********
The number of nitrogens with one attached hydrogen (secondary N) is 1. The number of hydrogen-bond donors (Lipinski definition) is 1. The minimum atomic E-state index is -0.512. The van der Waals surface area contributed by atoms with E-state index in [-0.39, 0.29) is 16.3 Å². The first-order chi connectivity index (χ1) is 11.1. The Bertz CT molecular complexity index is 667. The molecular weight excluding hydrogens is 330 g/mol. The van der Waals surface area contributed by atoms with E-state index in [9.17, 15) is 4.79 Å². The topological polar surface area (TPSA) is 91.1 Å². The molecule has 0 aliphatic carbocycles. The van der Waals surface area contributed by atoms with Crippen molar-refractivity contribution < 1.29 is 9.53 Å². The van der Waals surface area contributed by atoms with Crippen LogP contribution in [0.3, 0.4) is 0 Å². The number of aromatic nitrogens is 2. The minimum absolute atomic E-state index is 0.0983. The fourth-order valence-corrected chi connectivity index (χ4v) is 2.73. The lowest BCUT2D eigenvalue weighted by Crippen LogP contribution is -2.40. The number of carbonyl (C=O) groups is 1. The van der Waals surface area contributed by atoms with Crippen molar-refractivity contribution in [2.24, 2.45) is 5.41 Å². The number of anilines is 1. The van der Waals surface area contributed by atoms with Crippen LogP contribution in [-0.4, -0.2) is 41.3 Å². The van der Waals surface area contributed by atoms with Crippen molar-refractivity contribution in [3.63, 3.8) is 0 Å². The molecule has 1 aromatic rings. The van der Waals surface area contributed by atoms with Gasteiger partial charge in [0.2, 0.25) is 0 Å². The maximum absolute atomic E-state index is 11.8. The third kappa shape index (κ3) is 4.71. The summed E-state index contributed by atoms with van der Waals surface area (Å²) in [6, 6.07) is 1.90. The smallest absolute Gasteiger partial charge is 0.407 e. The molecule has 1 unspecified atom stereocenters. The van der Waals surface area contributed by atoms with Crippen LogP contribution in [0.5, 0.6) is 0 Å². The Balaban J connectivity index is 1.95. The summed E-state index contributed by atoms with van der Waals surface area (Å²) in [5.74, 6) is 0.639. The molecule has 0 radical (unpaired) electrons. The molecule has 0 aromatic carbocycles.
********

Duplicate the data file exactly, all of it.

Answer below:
The number of nitrogens with one attached hydrogen (secondary N) is 1. The number of hydrogen-bond donors (Lipinski definition) is 1. The minimum atomic E-state index is -0.512. The van der Waals surface area contributed by atoms with E-state index in [-0.39, 0.29) is 16.3 Å². The first-order chi connectivity index (χ1) is 11.1. The Bertz CT molecular complexity index is 667. The molecular weight excluding hydrogens is 330 g/mol. The van der Waals surface area contributed by atoms with E-state index in [9.17, 15) is 4.79 Å². The topological polar surface area (TPSA) is 91.1 Å². The molecule has 0 aliphatic carbocycles. The van der Waals surface area contributed by atoms with Crippen molar-refractivity contribution < 1.29 is 9.53 Å². The van der Waals surface area contributed by atoms with Crippen LogP contribution in [0.3, 0.4) is 0 Å². The number of aromatic nitrogens is 2. The minimum absolute atomic E-state index is 0.0983. The fourth-order valence-corrected chi connectivity index (χ4v) is 2.73. The lowest BCUT2D eigenvalue weighted by Crippen LogP contribution is -2.40. The number of carbonyl (C=O) groups is 1. The van der Waals surface area contributed by atoms with Crippen molar-refractivity contribution in [2.24, 2.45) is 5.41 Å². The number of anilines is 1. The van der Waals surface area contributed by atoms with Crippen LogP contribution in [-0.4, -0.2) is 41.3 Å². The van der Waals surface area contributed by atoms with Crippen molar-refractivity contribution in [3.63, 3.8) is 0 Å². The molecule has 1 aromatic rings. The van der Waals surface area contributed by atoms with Gasteiger partial charge in [0.2, 0.25) is 0 Å². The maximum absolute atomic E-state index is 11.8. The third kappa shape index (κ3) is 4.71. The summed E-state index contributed by atoms with van der Waals surface area (Å²) in [6, 6.07) is 1.90. The smallest absolute Gasteiger partial charge is 0.407 e. The molecule has 1 unspecified atom stereocenters. The van der Waals surface area contributed by atoms with Crippen LogP contribution in [0.5, 0.6) is 0 Å². The Balaban J connectivity index is 1.95. The summed E-state index contributed by atoms with van der Waals surface area (Å²) in [5.74, 6) is 0.639. The molecule has 0 radical (unpaired) electrons. The molecule has 0 aromatic carbocycles.